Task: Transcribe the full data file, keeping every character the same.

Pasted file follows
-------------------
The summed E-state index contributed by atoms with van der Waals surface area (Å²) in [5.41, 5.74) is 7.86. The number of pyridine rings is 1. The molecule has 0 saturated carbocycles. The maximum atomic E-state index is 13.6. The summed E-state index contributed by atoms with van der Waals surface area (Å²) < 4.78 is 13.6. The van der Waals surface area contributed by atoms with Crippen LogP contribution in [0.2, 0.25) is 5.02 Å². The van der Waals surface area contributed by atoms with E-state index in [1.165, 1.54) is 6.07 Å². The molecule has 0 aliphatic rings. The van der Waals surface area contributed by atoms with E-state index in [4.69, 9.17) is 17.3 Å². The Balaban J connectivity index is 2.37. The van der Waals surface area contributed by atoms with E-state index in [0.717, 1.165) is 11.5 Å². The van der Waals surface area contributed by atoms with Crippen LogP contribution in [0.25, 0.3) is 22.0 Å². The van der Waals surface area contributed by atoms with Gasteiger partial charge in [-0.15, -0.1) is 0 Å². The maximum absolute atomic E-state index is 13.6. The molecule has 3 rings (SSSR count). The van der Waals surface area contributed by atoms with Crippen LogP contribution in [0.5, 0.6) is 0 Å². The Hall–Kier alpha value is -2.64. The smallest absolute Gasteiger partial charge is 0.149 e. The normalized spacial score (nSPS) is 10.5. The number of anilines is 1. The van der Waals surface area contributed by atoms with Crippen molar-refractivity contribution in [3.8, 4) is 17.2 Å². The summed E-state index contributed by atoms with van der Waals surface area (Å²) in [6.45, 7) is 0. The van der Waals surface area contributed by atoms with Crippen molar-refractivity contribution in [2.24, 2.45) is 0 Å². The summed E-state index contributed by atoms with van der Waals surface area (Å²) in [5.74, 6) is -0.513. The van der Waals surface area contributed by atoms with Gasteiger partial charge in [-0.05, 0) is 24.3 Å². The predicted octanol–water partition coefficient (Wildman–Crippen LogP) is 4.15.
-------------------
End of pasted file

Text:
The summed E-state index contributed by atoms with van der Waals surface area (Å²) in [5.41, 5.74) is 7.86. The number of pyridine rings is 1. The molecule has 0 saturated carbocycles. The maximum atomic E-state index is 13.6. The summed E-state index contributed by atoms with van der Waals surface area (Å²) < 4.78 is 13.6. The van der Waals surface area contributed by atoms with Crippen LogP contribution in [0.2, 0.25) is 5.02 Å². The van der Waals surface area contributed by atoms with E-state index in [1.165, 1.54) is 6.07 Å². The molecule has 0 aliphatic rings. The van der Waals surface area contributed by atoms with E-state index in [4.69, 9.17) is 17.3 Å². The Balaban J connectivity index is 2.37. The van der Waals surface area contributed by atoms with E-state index in [0.717, 1.165) is 11.5 Å². The van der Waals surface area contributed by atoms with Crippen LogP contribution in [0.25, 0.3) is 22.0 Å². The van der Waals surface area contributed by atoms with Gasteiger partial charge in [-0.15, -0.1) is 0 Å². The maximum absolute atomic E-state index is 13.6. The molecule has 3 rings (SSSR count). The van der Waals surface area contributed by atoms with Crippen LogP contribution in [0.5, 0.6) is 0 Å². The Hall–Kier alpha value is -2.64. The smallest absolute Gasteiger partial charge is 0.149 e. The normalized spacial score (nSPS) is 10.5. The number of anilines is 1. The van der Waals surface area contributed by atoms with Crippen molar-refractivity contribution in [3.8, 4) is 17.2 Å². The summed E-state index contributed by atoms with van der Waals surface area (Å²) in [6.45, 7) is 0. The van der Waals surface area contributed by atoms with Crippen molar-refractivity contribution in [2.24, 2.45) is 0 Å². The summed E-state index contributed by atoms with van der Waals surface area (Å²) in [5.74, 6) is -0.513. The van der Waals surface area contributed by atoms with Gasteiger partial charge in [-0.05, 0) is 24.3 Å². The predicted octanol–water partition coefficient (Wildman–Crippen LogP) is 4.15.